To study the impacts of wettability on evaporation under a simulated solar flux, with forced convection above and below – and, thus, through – the porous media, an air-tight test section was required that could suspend the wet sand above an air flow, allow a solar heat flux to be applied, and be used to calculate a mass balance on the flows entering and leaving the test section to determine the evaporation rate. A test section was constructed out of 0.006-m-thick aluminum plates welded and bolted together with rubber gaskets. The middle section included a metal crossed support with a single layer of nylon, semi-permeable membrane, attached with adhesive tape, to hold the sand layer and allow air to pass through the sand. The porous media studied was a layer of 0.057-m-thick Ottawa sand. Clear polycarbonate was attached to the side and top of the test section with industrial adhesive for viewing of the sand and a solar heat flux to be applied from above. Reflective heat tape was used on the top of the polycarbonate window to shield the glue from direct heat flux from the solar simulator. Holes were drilled in the side of the test section for nine thermocouples to measure the temperature of the porous media throughout trials. The thermocouples were placed at locations A, B, and C, 0.079 m, 0.419 m, 0.759 m from the inlet, respectively. The depth below the surface of the sand was at position 1, 2, and 3, 0.008 m, 0.02 m, and 0.035 m, respectively. Building supply air at 827 kPa was regulated and sent through a desiccator to dry it to near-zero relative humidity. The air travelled through a heat exchanger submerged in a water bath to heat the dry air to the desired inlet temperature. The air was brought to a tee junction and split to travel above and below the sand layer at flow rates of 2.0E-4 kg/s, respectively. Swagelok disconnects were added after the tee junction and on the air lines. The air flows were controlled by multiple valves (Swagelok Valve SS-45S8) and measurements for pressure and volumetric flow rate were recorded by pressure transducers and volumetric flow meters, mass flow rates were calculated in Engineering Equation Solver. The two inlet air flows passed through humidity sensors and thermocouple probes. After the air passed through the test section, air passed through a Swagelok valve to ensure mixing, and temperature and relative humidity were recorded by sensor and thermocouple probe. Data were acquired in LabVIEW. Seventeen halogen lights were placed 0.25 m above the sand layer and were cooled by five fans; heat fluxes were measured using a LICOR light meter and pyranometer. A heated blanket was wrapped around the test section to allow for even heating of the apparatus for proper operating conditions and to insulate throughout trials; additional fiberglass insulation was installed to reduce heat loss. The entire apparatus was placed on a scale, with capacity of 250 ± 0.01 kg, to measure the gravimetric water content.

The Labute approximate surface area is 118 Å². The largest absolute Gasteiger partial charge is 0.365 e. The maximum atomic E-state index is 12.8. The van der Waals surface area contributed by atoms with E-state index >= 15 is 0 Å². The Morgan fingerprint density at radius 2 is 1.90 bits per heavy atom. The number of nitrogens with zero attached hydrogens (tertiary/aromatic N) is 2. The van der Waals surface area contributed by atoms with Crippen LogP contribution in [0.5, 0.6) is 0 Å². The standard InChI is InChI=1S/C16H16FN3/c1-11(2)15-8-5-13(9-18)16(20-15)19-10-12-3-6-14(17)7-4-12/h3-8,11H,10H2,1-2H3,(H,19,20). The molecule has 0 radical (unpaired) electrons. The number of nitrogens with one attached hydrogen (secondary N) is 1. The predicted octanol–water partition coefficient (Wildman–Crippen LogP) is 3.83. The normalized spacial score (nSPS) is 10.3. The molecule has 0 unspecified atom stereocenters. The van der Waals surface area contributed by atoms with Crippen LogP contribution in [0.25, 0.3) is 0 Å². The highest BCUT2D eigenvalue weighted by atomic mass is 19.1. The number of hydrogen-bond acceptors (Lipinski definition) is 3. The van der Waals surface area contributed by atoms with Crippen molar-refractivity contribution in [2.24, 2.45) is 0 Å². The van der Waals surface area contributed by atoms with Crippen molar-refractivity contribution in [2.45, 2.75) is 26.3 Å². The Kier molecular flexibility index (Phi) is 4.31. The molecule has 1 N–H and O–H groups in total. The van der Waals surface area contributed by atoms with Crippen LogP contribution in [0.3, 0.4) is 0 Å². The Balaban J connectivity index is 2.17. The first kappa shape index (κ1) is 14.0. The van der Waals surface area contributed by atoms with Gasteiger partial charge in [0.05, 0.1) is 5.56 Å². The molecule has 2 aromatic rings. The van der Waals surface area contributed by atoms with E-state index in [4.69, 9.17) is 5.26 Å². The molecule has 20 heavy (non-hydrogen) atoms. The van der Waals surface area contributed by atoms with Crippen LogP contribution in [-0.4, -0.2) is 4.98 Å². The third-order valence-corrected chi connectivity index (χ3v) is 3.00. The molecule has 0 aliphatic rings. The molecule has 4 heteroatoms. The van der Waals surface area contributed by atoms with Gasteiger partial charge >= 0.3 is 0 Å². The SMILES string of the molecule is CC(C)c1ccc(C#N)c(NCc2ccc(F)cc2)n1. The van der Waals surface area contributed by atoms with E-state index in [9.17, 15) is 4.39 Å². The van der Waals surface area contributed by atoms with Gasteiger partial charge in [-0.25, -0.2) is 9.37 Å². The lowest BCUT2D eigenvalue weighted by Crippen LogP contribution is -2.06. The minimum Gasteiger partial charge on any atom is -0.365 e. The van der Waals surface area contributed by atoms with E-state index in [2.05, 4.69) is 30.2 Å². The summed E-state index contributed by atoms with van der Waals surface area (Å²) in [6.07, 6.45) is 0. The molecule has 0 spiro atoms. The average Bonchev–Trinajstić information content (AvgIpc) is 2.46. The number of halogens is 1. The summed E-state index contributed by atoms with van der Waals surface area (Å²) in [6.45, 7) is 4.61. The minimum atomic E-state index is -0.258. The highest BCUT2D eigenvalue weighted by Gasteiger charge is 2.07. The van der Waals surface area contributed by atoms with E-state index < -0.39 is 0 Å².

Kansas State University Graduate School, Kansas State University


Heat Transfer, Evaporation, Wettability, Porous Media


National Science Foundation


National Science Foundation